The earthquake was felt in major cities across Pakistan, including Karachi, Hyderabad, Rawalpindi/Islamabad, Larkana, and Lahore. The quake was also felt in Delhi, India, where some buildings shook, and Muscat, Oman—800 kilometres (500 mi) from the epicenter—where mild tremors shook tables and cabinets. The earthquake shook in the parts of UAE, Iraq, Afghanistan, Iran and as far as Qatar. The earthquake also shook Saravan, Iran without causing any damage or casualties. There were also minor tremors and aftershocks in the United Arab Emirates.
The earthquake was apparently powerful enough to raise a small island, later dubbed Zalzala Jazeera, meaning "quake island", in the Arabian Sea, variously reported as being 350 metres (1,150 ft) to 1 kilometre (0.62 mi) off the shore of Gwadar. The island is partially composed of rocks, but mostly consists of mud and sand. The oval-shaped island is 60 feet (18 m) high, 100 feet (30 m) long, and 250 feet (76 m) wide according to a Pakistani Navy team which visited the island the day after it appeared.
The island is believed to be the result of a mud volcano. In the region, deposits of frozen gas hydrates—which have a large methane content—exist beneath 300 to 800 metres (980–2,620 ft) of compressed sediment. After such a large earthquake, the gas hydrates converted from frozen to gaseous form through the heat of friction and either raised the overlaying sediment enough to create fissures through which it escaped or rose through fissures resulting from the earthquake itself. Another possible contributing factor in the island's creation was the liquefaction of the seabed, which allowed finer, loosely packed sediments to become liquid-like and squeeze up through fissures in overlying compressed sediment. Locals who ventured to the island shortly after it formed heard a hissing noise at one end and started a fire which was difficult to extinguish. There are several mud volcanoes inland near Zalzala Jazeera and they are common in the vicinity of subducting plate boundaries; in fact, similar islands have appeared in the same region following earthquakes in 1945, 1999, 2001, and 2010. Because of its composition of softer sediments, the sea will erode the island completely within a few months.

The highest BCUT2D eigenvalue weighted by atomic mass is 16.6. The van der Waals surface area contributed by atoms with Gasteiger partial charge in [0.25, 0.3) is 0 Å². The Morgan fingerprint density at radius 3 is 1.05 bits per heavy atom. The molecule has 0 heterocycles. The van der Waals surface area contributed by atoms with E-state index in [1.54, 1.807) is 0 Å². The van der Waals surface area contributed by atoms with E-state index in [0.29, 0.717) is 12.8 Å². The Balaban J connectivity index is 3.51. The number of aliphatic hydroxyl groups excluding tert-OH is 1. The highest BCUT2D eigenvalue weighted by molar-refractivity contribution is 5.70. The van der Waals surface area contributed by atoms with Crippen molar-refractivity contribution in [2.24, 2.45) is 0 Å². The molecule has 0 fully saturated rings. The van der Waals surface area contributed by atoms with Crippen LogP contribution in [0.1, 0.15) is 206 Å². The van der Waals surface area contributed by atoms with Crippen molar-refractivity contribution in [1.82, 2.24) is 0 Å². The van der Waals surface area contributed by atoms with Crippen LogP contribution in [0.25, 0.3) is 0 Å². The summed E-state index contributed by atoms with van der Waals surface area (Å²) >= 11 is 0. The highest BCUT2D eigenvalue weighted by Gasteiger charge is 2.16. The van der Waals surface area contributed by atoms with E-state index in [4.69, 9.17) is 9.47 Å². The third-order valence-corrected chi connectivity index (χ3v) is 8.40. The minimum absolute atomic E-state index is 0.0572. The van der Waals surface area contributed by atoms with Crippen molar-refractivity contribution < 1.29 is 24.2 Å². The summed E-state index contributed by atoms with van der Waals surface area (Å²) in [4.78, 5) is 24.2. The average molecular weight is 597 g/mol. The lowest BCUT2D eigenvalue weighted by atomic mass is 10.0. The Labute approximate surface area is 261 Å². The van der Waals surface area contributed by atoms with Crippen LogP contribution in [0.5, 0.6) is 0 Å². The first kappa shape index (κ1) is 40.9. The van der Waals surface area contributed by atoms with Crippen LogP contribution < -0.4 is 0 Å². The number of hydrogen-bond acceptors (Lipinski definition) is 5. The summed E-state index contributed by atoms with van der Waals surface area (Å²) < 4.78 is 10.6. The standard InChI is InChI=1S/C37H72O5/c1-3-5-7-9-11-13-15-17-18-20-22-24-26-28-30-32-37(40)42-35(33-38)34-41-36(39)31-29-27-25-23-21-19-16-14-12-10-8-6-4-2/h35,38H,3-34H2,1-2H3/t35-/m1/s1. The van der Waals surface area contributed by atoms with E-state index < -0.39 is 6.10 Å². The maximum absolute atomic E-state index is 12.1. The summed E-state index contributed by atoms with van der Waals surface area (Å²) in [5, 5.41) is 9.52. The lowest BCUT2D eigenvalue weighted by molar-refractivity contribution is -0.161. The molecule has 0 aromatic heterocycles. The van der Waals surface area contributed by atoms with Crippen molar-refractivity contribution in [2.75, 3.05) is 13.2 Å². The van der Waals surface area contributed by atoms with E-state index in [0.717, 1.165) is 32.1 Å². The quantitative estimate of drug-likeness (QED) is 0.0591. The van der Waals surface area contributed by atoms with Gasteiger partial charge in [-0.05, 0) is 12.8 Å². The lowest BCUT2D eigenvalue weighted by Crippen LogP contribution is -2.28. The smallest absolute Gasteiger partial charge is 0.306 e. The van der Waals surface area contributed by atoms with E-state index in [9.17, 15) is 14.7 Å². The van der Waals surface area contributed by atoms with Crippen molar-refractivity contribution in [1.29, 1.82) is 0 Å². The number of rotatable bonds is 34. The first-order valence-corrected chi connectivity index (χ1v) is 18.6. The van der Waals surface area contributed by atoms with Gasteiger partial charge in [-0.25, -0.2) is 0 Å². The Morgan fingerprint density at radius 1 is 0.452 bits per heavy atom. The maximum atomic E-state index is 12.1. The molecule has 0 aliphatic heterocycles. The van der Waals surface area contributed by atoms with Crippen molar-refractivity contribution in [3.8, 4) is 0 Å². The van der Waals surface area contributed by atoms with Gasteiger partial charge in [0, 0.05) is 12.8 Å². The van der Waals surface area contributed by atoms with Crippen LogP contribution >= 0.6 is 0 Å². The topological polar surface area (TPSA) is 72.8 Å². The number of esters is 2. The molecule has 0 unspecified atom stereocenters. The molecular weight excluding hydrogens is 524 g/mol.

- Mw 5.9 earthquake at occurred at 11:36:31 UTC (16:36:31 PKT) on 24 September at a depth of 24.5 km (15.2 mi).
- Mw 5.6 earthquake at occurred at 13:01:40 UTC (18:01:40 PKT) on 24 September at a depth of 27.7 km (17.2 mi).
- Mw 5.5 earthquake at occurred at 20:20:15 UTC (01:20:15 PKT) on 24 September at a depth of 23.6 km (14.7 mi).
- Mw 6.8 earthquake at occurred at 07:34:07 UTC (12:34:07 PKT) on 28 September at a depth of 14.8 km (9.2 mi).
On 26 September, two days after the disaster, two rockets were fired at a helicopter carrying Maj. Gen. Muhammad Saeed Aleem, the National Disaster Management Authority chairman, as well as other officials and members of the media. Government sources blamed Balochi separatists, who are very active in the Awaran area.
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- This article incorporates public domain material from the United States Geological Survey document: "M7.7 - 63km NNE of Awaran, Pakistan".
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- M7.7 - 61km NNE of Awaran, Pakistan – United States Geological Survey.
- Pakistan quake island off Gwadar 'emits flammable gas' – BBC News
- The world's freshest real estate: Massive Pakistani earthquake heaves a brand new 18 meter high island above the waves – Daily Mail